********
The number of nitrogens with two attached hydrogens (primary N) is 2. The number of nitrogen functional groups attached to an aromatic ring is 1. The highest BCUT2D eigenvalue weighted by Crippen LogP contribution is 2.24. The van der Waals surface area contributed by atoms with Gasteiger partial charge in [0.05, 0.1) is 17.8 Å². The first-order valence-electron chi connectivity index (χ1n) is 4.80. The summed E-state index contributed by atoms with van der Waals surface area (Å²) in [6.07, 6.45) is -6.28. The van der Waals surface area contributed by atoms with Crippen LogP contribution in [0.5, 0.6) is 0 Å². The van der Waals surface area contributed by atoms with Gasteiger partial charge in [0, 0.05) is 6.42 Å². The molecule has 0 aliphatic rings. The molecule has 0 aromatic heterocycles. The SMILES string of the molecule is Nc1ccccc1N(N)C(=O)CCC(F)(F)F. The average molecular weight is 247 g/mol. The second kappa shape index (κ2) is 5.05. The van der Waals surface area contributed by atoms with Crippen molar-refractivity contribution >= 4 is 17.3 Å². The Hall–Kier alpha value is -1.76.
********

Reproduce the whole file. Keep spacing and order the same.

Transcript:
The number of nitrogens with two attached hydrogens (primary N) is 2. The number of nitrogen functional groups attached to an aromatic ring is 1. The highest BCUT2D eigenvalue weighted by Crippen LogP contribution is 2.24. The van der Waals surface area contributed by atoms with Gasteiger partial charge in [0.05, 0.1) is 17.8 Å². The first-order valence-electron chi connectivity index (χ1n) is 4.80. The summed E-state index contributed by atoms with van der Waals surface area (Å²) in [6.07, 6.45) is -6.28. The van der Waals surface area contributed by atoms with Crippen LogP contribution in [0.5, 0.6) is 0 Å². The van der Waals surface area contributed by atoms with Gasteiger partial charge in [0, 0.05) is 6.42 Å². The molecule has 0 aliphatic rings. The molecule has 0 aromatic heterocycles. The SMILES string of the molecule is Nc1ccccc1N(N)C(=O)CCC(F)(F)F. The average molecular weight is 247 g/mol. The second kappa shape index (κ2) is 5.05. The van der Waals surface area contributed by atoms with Crippen molar-refractivity contribution >= 4 is 17.3 Å². The Hall–Kier alpha value is -1.76.